Why is it that setting boundries is so hard? Why does it feel so wrong? Why is it that when someone is crossing a boundary, the person crossed often feels like they have to apologize?
How many times have we let pass an inappropriate remark or joke? How often have we allowed ourselves to be in an uncomfortable situation because we were too timid to just say no? How many people do we continue to allow in our lives even when we know they are toxic to us? How often have we found ourselves doing things that we absolutely hate because we didn’t say no? Couldn’t let ourselves say no… How often have we let people close to us take advantage of us and run all over us because we were afraid that if we set a boundary, we would lose them? Why don’t we feel like we are worth sticking up for?
I am watching a friend struggle with this-she has her whole life and will continue to do so until she tackles the problem. She will run and jump for a family memeber at the drop of a hat. At her expense. I have my own ongoing struggle. But, I also know how freeing it can be to finally stick up for yourself. And, there is a psychologically correct way to do it.
In one instance, many years ago I was having a problem with my then brother-in-law. He would constantly make comments about women that made me really uncomfortable. Finally, with the support of my therapist, I confronted him about it. Confronted is too strong a word. What I did was to make a date with him. I chose a place outside where it was private. I kept a pad on my lap-mainly for support. I never attacked him-I just stated that when he said xxx, it made me really uncomfortable. That I felt the comments were demeaning not only to the women who were being commented on, but to me as well. I stressed that I valued our relationship and him but that I did not want to be a party to his thoughts on any woman that passed by when we were together. He had a bit of a hard time understanding and we went back and forth using different examples. But, again, I never attacked him-I just focused on my feelings. And, he stopped. Years later he told me that he really gained a lot of respect for me after that. And I was a nervous wreck leading up to our meeting!
More recently, at the Yoga Retreat that I just returned from, I found myself apologizing for setting some boundries. As I mentioned in a previous blog, not only did I attend the retreat, but I also prepared all the meals. I arrived a couple of days early to begin my prep. I got up a couple of hours before everyone else in order to get breakfast ready before going into a meditation. Anyway, I was there early and basically cooking alone. So, it was my kitchen-my space. I will say that I have worked with chefs who, if someone gets in their workspace, become extremely angry (this is putting it mildly) I’ve seen knives pointed at people for encroaching on someone else’s prep space. And, picking up someone’s knife? Shish! I’m not that bad, but I don’t like people in my space-even at home I am constantly telling my SO to get his stuff off my cutting board-to get out of my work space. And, I don’t particularly like people using my knives. So, back to the retreat. There were about 20 people there and they were all great people-many of them almost floating after a deep meditation. And, they all wanted to contribute by “helping” put stuff away or prepping things-whatever. But, I would be in a rhythm and would have to stop midstream to find something that someone had kindly put away where they thought it should go. Also, constantly offering to help. Which I did want when it was time to clean up-but again, I have a system that while someone else may not understand-like my SO of 14 years– it works very well for me. So one day I just told someone that I appreciated what they were trying to do, but it wasn’t the way that I wanted it done or whatever it was. Then I found myself apologizing for what I had just said! A young woman in the group, who has just received her masters in psychology just looked at me and said,“you don’t have to apologize for that! You’re just setting boundaries and that’s okay!” Almost the same scenario happened again,and I started to apologize again and someone else basically said it’s okay to set boundries.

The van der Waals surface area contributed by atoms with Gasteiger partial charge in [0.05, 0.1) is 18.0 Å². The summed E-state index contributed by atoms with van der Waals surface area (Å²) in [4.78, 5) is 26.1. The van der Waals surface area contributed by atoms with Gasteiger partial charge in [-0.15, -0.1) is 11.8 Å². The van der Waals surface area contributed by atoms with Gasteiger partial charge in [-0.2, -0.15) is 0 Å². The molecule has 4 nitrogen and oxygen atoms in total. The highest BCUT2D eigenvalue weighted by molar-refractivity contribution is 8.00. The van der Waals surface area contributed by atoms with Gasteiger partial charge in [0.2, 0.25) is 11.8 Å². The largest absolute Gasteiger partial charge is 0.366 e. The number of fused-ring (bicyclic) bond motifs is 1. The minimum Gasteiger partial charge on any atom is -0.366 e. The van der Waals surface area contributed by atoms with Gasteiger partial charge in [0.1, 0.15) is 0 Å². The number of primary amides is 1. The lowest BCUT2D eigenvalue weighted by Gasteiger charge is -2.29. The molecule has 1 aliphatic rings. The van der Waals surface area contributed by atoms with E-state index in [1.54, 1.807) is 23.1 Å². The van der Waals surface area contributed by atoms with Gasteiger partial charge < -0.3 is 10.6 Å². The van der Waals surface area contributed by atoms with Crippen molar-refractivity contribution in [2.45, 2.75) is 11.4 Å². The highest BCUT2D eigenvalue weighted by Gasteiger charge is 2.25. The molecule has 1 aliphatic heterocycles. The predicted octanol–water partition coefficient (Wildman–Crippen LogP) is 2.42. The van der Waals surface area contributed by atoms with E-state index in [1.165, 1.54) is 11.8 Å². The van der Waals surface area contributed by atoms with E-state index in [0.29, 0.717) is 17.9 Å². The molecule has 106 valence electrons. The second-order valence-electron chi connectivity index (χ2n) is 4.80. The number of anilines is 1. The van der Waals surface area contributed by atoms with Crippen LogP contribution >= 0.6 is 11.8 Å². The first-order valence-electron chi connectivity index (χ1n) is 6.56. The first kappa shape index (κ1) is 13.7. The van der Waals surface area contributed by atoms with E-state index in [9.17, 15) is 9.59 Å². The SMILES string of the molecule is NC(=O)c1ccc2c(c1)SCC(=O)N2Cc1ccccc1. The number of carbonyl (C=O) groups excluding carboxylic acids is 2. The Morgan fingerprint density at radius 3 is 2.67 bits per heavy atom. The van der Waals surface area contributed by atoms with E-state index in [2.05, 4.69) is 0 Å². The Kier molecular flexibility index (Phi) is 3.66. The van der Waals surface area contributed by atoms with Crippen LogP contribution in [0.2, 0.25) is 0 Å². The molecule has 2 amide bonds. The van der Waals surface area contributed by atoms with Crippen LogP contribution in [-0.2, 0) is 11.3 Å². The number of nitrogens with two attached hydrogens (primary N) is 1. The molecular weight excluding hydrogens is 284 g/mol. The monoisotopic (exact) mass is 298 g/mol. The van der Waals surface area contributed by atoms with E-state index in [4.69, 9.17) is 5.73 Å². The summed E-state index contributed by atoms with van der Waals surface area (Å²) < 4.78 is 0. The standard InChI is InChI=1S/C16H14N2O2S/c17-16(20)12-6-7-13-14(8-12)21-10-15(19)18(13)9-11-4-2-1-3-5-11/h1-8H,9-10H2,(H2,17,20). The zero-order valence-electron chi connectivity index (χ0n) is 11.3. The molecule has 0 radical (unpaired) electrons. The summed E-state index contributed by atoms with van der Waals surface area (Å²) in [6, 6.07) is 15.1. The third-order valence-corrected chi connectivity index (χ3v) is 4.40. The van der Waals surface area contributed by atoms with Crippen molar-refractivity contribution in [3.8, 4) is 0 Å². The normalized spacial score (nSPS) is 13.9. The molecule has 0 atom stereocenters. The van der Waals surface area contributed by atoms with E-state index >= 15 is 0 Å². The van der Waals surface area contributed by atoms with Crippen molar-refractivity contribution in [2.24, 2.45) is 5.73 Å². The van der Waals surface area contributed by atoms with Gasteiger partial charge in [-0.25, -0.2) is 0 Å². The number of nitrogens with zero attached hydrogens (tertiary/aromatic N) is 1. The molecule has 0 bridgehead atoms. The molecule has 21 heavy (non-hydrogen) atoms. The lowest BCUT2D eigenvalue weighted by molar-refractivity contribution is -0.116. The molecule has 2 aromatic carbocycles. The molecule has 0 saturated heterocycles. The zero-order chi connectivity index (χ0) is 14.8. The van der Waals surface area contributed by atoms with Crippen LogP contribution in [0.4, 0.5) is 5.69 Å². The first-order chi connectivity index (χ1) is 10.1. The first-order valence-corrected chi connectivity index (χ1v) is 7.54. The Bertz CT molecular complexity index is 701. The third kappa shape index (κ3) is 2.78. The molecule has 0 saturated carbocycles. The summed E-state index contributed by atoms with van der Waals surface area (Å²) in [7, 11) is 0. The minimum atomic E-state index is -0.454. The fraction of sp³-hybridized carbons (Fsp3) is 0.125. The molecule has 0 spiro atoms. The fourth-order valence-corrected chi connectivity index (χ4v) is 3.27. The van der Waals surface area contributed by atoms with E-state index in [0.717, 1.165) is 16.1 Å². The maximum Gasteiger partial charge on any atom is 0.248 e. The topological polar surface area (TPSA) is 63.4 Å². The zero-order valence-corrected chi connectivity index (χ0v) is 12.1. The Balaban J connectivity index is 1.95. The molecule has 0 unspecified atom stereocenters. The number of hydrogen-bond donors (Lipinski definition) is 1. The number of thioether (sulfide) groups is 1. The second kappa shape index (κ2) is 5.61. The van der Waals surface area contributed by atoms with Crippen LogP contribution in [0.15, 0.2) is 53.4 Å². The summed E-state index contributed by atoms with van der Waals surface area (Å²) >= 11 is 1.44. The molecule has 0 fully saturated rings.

Where does this come from? This need to apologize for who we are? Of course oftentimes alcohol consumption can make crossed boundries easier to ignore. Or it can go the other direction. But, I think that in many ways, being drunk and having a problem with alcohol-or any substance-is a boundry issue. We are putting up with something that is not comfortable in the core of our Being. In that sense, we are having boundry issues with ourselves. Too afraid to tell ourselves that it is not acceptable. Living day after day after day uncomfortable with Ourselves. And, trying to numb out that discomfort with booze or Xanax or food or exercise-whatever… But that discomfort will never be drowned out. People die trying.
I realize that there are times and things that we have to do that we don’t like. That sometimes, we have to let some of our boundries be crossed. But, if there’s an awareness about that-a thought that goes something like,“Okay, so and so is crossing a line here, but I’m going to let it happen” then it becomes empowering. Because then, you are making a conscious choice.
So, start out small if this is scary to you. Notice how many times a day you back down or back off from setting a boundary. How often you let something slide. How often you feel the need to apologize for saying no. Begin by setting a small boundary. It can be as simple as choosing a different seat then someone has suggested that you take. Notice how uncomfortable you are setting a boundary. Then notice how good it feels when you do. Don’t apologize!
As Dear Abby used to say, “No one can take advantage of you without your permission.”